What is Speech Language Pathology?

Speech Language Pathology is a field which deals with the normal and abnormal aspects of speech and language production namely phonation, producing sound; resonance; fluency; intonation, variance of pitch; and voice, including aeromechanical components of respiration. 

The components of language include: phonology, manipulating sound according to the rules of a language; morphology, understanding and using minimal units of meaning; syntax, constructing sentences by using languages' grammar rules; semantics, interpreting signs or symbols of communication to construct meaning; and pragmatics, social aspects of communication.

Who is a Speech Language Pathologist (SLP)?

The following are specifically the aspects covered by a Speech Language Pathologist during assessment and intervention services:

  • Cognitive aspects of communication (e.g., attention, memory, problem solving, executive functions).
  • Speech (phonation, articulation, fluency, resonance, and voice including aeromechanical components of respiration);
  • Language (phonology, morphology, syntax, semantics, and pragmatic/social aspects of communication) including comprehension and expression in oral, written, graphic, and manual modalities; language processing; pre-literacy and language-based literacy skills, phonological awareness.
  • Swallowing or other upper aerodigestive functions such as infant feeding and aeromechanical events (evaluation of esophageal function is for the purpose of referral to medical professionals);
  • Voice (hoarseness (dysphonia), poor vocal volume (hypophonia), abnormal (e.g. rough, breathy, strained) vocal quality). Research demonstrates voice therapy to be especially helpful with certain patient populations; individuals with Parkinson's Disease often develop voice issues as a result of their disease.
  • Sensory awareness related to communication, swallowing, or other upper aerodigestive functions.

What is Speech and Language Therapy?

Speech therapy is the corrective or rehabilitative treatment of physical and/or cognitive deficits/disorders resulting in difficulty with verbal communication. This includes both speech (articulation, intonation, rate, intensity) and language (phonology, morphology, syntax, semantics, pragmatics, both receptive and expressive language, including reading and writing). Depending on the nature and severity of the disorder, common treatments may range from physical strengthening exercises, instructive or repetitive practice and drilling, to the use of audio-visual aids.

Speech Therapy focuses on receptive language, or the ability to understand words spoken to you, and expressive language, or the ability to use words to express yourself.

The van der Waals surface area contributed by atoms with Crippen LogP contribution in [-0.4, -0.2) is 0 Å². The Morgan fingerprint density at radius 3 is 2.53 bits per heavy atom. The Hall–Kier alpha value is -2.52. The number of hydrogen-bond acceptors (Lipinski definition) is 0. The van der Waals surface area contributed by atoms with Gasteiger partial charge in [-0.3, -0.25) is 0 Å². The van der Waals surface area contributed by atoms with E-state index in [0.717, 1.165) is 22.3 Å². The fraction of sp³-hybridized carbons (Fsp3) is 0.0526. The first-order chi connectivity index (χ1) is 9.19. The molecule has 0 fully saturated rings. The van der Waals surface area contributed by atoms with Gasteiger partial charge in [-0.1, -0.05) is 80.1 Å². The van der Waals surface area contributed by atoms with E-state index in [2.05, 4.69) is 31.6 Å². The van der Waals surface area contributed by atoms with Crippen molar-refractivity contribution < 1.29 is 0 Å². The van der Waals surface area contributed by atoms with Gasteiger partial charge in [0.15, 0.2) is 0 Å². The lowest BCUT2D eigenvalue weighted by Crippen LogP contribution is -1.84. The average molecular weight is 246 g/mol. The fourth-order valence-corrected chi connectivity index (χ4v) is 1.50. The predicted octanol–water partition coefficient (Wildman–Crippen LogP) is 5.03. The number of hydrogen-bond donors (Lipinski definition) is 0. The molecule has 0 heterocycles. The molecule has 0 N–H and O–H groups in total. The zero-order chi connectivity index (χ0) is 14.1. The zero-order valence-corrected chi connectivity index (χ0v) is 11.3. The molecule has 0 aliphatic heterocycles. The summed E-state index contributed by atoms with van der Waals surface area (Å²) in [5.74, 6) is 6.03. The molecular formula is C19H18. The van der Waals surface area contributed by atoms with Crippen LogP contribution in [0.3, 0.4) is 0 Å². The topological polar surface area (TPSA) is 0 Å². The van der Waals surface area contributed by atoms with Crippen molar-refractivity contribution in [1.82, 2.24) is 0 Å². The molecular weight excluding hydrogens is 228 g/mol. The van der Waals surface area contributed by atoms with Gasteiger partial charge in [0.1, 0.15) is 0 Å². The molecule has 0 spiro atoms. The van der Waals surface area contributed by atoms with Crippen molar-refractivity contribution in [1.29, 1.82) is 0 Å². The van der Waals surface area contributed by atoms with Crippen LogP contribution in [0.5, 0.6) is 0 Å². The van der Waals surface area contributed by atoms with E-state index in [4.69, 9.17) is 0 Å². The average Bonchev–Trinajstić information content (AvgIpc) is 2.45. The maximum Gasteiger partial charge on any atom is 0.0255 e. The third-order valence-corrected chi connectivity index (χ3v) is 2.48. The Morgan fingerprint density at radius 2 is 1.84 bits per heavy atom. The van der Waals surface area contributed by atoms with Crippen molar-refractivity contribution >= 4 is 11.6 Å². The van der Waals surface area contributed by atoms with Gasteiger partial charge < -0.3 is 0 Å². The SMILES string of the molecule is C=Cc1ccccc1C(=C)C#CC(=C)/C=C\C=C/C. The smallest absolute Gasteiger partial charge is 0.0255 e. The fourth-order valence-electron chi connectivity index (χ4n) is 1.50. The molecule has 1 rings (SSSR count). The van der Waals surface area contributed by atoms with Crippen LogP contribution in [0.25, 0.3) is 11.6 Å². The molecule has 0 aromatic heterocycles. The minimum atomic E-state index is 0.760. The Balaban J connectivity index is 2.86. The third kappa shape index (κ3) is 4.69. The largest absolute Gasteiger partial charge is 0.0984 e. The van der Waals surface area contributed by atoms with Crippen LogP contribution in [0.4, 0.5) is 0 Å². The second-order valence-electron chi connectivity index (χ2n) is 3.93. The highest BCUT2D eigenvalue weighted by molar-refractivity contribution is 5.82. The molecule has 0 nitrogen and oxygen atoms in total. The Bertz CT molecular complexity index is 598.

It also deals with the mechanics of producing words, such as articulation, pitch, fluency, and volume. Adults may need speech therapy after a stroke or traumatic accident that changes their ability to use language; for children, it generally involves pursuing milestones that have been delayed. Some children only need help with language, others have the most problems with the mechanics of speech, and some need every kind of speech help there is. The professional in charge of your child's speech therapy -- called a speech-language pathologist or speech therapist, will work to find fun activities to strengthen your child in areas of weakness. For mechanics, this might involve exercises to strengthen the tongue and lips, such as blowing on whistling or licking exercises. For language, this might involve games to stimulate word retrieval, comprehension or conversation.

When does a child need speech therapy?

Kids might need speech-language therapy for a variety of reasons, including:

  • Hearing impairments
  • Cognitive (intellectual, thinking) or other developmental delays
  • Weak oral muscles
  • Excessive drooling
  • Chronic hoarseness
  • Birth defects such as cleft lip or cleft palate
  • Autism spectrum disorders
  • Motor planning problems
  • Respiratory problems (breathing disorders)
  • Feeding and swallowing disorders
  • Traumatic brain injury

The first 3 years of life, when the brain is developing and maturing, is the most intensive period for acquiring speech and language skills. These skills develop best in a world that is rich with sounds, sights, and consistent exposure to the speech and language of others.

There appear to be critical periods for speech and language development in infants and young children when the brain is best able to absorb language. If these critical periods are allowed to pass without exposure to language, it will be more difficult to learn.

For the above reasons, therapy should begin as soon as possible. Children enrolled in therapy early (before they are 5 years old) tend to have better outcomes than those who begin therapy later.

This does not mean that older kids can't make progress in therapy; they may progress at a slower rate because they often have learned patterns that need to be changed.